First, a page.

To the question of What are the best practices? we have deliberately not followed a formulaic route of providing simple steps to use. Too often, in the process of implementing those steps and without a powerful guiding coalition, some well-meaning advocate may manage to harm his or her own department or organization. Then, as some experts would suggest, if anything is ever identified as best practice, it probably isn’t, because it is copied too often and tailored only for certain organizational environments. In fact, some of the best practices are at the very leading edge of innovation, and not yet widely known or distributed.1 This book provides a glance at the leading edge.
We are not advocating any tried-and-true formula, as each organization, field, and people group is different. Furthermore, the cost of change might appear formidable, and the consequences of change are often a vast unknown. If you see orality as an innovation and need to implement it, it will require a change in fundamentals, including the measurement process. We ask, therefore, what are the formidable resistances to changing those fundamentals?
We are advocating the value of orality through the living proof of motivated colleagues. You know them, and you can trust in their words and watch what God has done through them. In Making Disciples of Oral Learners we described a quartet of values: heart language, worldview studies, accountability, and disciple-making multiplication. The colleagues contributing chapters in this book have affirmed those values in their practice and have seen tangible fruit.
Forward-thinking and inspiring statements have been put forth by Lausanne in the past. I think of the Amsterdam 2000 declaration, especially point number eight:
The Bible is indispensable to true evangelism. The Word of God itself provides both the content and authority for all evangelism. Without it there is no message to preach to the lost. People must be brought to an understanding of at least some of the basic truths contained in the Scriptures before they can make a meaningful response to the Gospel. Thus we must proclaim and disseminate the Holy Scriptures in the heart language of all those we are called to evangelize and disciple. We pledge ourselves to keep the Scriptures at the very heart of our evangelistic outreach and message, and to remove all known language and cultural barriers to a clear understanding of the gospel on the part of our hearers.2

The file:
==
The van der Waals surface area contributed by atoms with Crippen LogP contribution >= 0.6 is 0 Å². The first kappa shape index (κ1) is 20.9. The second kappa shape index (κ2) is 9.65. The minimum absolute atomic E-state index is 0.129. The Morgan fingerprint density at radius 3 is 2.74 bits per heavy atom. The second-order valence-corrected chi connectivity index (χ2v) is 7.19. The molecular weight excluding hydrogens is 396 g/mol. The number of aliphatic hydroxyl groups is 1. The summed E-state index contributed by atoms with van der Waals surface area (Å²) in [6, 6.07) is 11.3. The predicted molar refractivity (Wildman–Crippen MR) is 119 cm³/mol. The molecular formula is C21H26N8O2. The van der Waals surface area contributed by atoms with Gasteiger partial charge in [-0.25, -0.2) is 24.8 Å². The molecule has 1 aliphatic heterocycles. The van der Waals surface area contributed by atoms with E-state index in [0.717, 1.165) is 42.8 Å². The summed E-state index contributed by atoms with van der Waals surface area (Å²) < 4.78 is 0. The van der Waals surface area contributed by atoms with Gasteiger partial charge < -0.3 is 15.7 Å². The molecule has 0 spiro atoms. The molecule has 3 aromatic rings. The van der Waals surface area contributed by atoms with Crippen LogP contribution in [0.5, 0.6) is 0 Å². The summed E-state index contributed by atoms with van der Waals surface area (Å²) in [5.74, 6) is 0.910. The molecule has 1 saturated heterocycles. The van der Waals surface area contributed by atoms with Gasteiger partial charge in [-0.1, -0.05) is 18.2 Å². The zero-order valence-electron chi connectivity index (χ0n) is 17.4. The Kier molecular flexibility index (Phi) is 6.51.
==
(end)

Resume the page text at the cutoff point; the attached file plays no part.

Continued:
What is your story? What will be your story? Are you willing to live out the next story?
Samuel E. Chiang
1 Carol Coletta, “Innovative Cities,” http://www.urbanophile.com
2 Http://www.christianitytoday.com/ct/2000/augustweb-only/13.0.html (accessed 14 July 2010)
Rev. Samuel Chiang has written extensively on China, Asia, and orality; additionally, he has authored a book chapter “Innovations in Missions” (Authentic, 2007). He was formerly Chief Operating Officer for TWR, an international Christian media organization. Currently, Samuel serves as the Global Coordinator of the International Orality Network, which involves over two hundred participating organizations globally and aims to make the Word of God available to unreached people groups using appropriate oral strategies.